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Cancer Stem Cells
Version of Record online: 9 APR 2012
Copyright © 2012 AlphaMed Press
Volume 30, Issue 5, pages 833–844, May 2012
How to Cite
Lagadec, C., Vlashi, E., Della Donna, L., Dekmezian, C. and Pajonk, F. (2012), Radiation-Induced Reprogramming of Breast Cancer Cells. STEM CELLS, 30: 833–844. doi: 10.1002/stem.1058
Author contributions: C.L.: conception and design, collection and assembly of data, data analysis and interpretation, and manuscript writing; E.V.: conception and design and data analysis and interpretation; L.D.D.: conception and design; C.D.: collection and assembly of data; F.P.: conception and design, data analysis and interpretation, manuscript writing, final approval of manuscript, and financial support.
Disclosure of potential conflicts of interest is found at the end of this article.
First published online in STEM CELLSEXPRESS February 10, 2012.
- Issue online: 9 APR 2012
- Version of Record online: 9 APR 2012
- Accepted manuscript online: 10 FEB 2012 11:08AM EST
- Manuscript Accepted: 29 JAN 2012
- Manuscript Revised: 26 JAN 2012
- Manuscript Received: 4 AUG 2011
- Breast cancer stem cells;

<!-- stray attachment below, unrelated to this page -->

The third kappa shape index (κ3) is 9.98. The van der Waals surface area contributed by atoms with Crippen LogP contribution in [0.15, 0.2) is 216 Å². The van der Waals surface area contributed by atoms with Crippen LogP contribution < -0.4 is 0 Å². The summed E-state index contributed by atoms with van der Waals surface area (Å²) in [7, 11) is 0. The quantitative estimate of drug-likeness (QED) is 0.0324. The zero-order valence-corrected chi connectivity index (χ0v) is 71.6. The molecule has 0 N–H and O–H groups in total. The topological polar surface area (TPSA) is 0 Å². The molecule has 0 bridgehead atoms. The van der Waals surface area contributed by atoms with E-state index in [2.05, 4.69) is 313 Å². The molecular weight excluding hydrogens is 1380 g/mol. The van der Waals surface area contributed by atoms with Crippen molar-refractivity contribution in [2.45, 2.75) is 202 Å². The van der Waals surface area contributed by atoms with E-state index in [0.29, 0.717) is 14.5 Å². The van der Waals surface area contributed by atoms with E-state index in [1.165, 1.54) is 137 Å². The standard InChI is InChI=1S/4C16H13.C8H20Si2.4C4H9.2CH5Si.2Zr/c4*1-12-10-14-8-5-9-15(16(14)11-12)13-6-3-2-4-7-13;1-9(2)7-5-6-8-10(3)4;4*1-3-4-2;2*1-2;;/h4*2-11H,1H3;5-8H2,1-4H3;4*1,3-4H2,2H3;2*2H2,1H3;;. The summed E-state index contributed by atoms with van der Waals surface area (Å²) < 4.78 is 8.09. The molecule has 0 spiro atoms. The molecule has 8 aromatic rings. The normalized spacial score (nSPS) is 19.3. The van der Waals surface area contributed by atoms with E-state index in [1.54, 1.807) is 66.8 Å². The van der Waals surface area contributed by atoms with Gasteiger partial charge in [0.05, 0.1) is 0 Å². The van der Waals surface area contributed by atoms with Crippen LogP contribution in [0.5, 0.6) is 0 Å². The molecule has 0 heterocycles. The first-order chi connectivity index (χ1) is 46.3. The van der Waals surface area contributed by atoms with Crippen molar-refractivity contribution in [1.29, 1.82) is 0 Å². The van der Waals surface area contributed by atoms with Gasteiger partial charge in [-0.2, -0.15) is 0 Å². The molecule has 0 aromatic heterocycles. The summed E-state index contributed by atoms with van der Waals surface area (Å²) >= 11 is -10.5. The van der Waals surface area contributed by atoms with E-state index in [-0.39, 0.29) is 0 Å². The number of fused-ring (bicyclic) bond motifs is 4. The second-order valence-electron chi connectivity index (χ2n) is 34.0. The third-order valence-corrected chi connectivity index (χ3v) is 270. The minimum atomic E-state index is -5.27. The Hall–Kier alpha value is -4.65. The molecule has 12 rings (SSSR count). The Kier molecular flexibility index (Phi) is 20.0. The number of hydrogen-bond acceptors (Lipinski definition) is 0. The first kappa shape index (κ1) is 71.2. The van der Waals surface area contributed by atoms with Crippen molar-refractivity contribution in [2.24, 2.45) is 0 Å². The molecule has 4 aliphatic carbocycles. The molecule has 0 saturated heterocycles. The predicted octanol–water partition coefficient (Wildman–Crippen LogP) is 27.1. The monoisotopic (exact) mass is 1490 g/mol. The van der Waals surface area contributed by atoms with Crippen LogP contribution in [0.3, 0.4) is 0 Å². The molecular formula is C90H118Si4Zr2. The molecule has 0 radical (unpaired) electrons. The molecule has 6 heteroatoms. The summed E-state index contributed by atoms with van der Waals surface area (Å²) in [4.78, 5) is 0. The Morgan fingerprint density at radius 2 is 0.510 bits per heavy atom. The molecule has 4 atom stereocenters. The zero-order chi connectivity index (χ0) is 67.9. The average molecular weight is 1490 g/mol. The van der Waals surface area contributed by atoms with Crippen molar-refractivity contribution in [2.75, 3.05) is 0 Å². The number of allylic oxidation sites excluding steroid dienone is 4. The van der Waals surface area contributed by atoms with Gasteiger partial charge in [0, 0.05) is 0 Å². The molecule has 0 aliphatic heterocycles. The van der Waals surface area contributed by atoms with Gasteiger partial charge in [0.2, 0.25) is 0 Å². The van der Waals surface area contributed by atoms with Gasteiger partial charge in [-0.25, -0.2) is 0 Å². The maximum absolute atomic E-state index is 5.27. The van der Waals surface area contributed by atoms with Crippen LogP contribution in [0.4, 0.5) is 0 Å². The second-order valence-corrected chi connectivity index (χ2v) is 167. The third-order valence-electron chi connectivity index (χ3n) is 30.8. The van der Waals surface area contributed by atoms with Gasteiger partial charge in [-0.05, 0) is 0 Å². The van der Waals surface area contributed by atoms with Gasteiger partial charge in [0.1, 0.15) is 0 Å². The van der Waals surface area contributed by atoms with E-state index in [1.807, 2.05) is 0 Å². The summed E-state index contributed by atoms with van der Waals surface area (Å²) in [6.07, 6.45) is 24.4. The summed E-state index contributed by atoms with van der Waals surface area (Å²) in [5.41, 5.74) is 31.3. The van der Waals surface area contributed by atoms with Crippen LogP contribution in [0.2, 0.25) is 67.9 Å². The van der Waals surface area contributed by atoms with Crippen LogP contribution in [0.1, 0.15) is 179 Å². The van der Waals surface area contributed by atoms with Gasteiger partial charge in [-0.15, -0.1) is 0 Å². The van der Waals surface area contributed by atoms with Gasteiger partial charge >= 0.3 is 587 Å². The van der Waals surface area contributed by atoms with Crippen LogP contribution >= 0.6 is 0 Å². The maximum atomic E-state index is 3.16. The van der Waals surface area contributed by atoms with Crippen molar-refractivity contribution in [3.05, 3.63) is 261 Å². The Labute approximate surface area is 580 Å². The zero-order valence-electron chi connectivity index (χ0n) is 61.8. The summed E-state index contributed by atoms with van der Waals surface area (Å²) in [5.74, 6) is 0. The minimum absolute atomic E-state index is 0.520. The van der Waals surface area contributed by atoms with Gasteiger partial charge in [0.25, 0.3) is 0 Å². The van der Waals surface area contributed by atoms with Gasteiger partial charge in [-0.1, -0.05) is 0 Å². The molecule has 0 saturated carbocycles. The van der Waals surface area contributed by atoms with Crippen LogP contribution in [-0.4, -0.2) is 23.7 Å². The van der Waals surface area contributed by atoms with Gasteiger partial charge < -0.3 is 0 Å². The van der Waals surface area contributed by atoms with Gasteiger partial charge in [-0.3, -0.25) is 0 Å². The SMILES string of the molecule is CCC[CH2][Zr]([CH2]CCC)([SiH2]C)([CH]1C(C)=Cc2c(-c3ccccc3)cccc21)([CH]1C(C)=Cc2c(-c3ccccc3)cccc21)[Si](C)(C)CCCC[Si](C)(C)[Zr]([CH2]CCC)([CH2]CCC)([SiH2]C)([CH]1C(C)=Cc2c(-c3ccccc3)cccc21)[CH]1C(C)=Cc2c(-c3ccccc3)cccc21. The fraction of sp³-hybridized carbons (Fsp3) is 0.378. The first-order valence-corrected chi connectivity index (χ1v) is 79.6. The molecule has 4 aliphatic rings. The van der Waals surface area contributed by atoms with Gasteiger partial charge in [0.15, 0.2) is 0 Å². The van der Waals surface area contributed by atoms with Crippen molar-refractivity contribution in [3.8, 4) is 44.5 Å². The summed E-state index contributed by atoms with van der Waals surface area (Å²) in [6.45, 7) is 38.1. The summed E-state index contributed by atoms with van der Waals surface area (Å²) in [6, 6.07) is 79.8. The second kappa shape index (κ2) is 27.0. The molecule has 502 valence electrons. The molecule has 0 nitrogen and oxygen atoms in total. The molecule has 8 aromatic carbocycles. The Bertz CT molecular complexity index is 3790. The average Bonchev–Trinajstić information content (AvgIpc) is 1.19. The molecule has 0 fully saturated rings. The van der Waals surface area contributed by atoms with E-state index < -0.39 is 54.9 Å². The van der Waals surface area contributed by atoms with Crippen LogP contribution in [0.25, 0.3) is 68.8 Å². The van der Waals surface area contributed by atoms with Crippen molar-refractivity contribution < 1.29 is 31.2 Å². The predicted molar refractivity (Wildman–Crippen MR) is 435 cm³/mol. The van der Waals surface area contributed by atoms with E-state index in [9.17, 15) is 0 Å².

Breast cancers are thought to be organized hierarchically with a small number of breast cancer stem cells (BCSCs) able to regrow a tumor while their progeny lack this ability. Recently, several groups reported enrichment for BCSCs when breast cancers were subjected to classic anticancer treatment. However, the underlying mechanisms leading to this enrichment are incompletely understood. Using non-BCSCs sorted from patient samples, we found that ionizing radiation reprogrammed differentiated breast cancer cells into induced BCSCs (iBCSCs). iBCSCs showed increased mammosphere formation, increased tumorigenicity, and expressed the same stemness-related genes as BCSCs from nonirradiated samples. Reprogramming occurred in a polyploid subpopulation of cells, coincided with re-expression of the transcription factors Oct4, sex determining region Y-box 2, Nanog, and Klf4, and could be partially prevented by Notch inhibition. We conclude that radiation may induce a BCSC phenotype in differentiated breast cancer cells and that this mechanism contributes to increased BCSC numbers seen after classic anticancer treatment. STEM CELLS 2012;30:833–844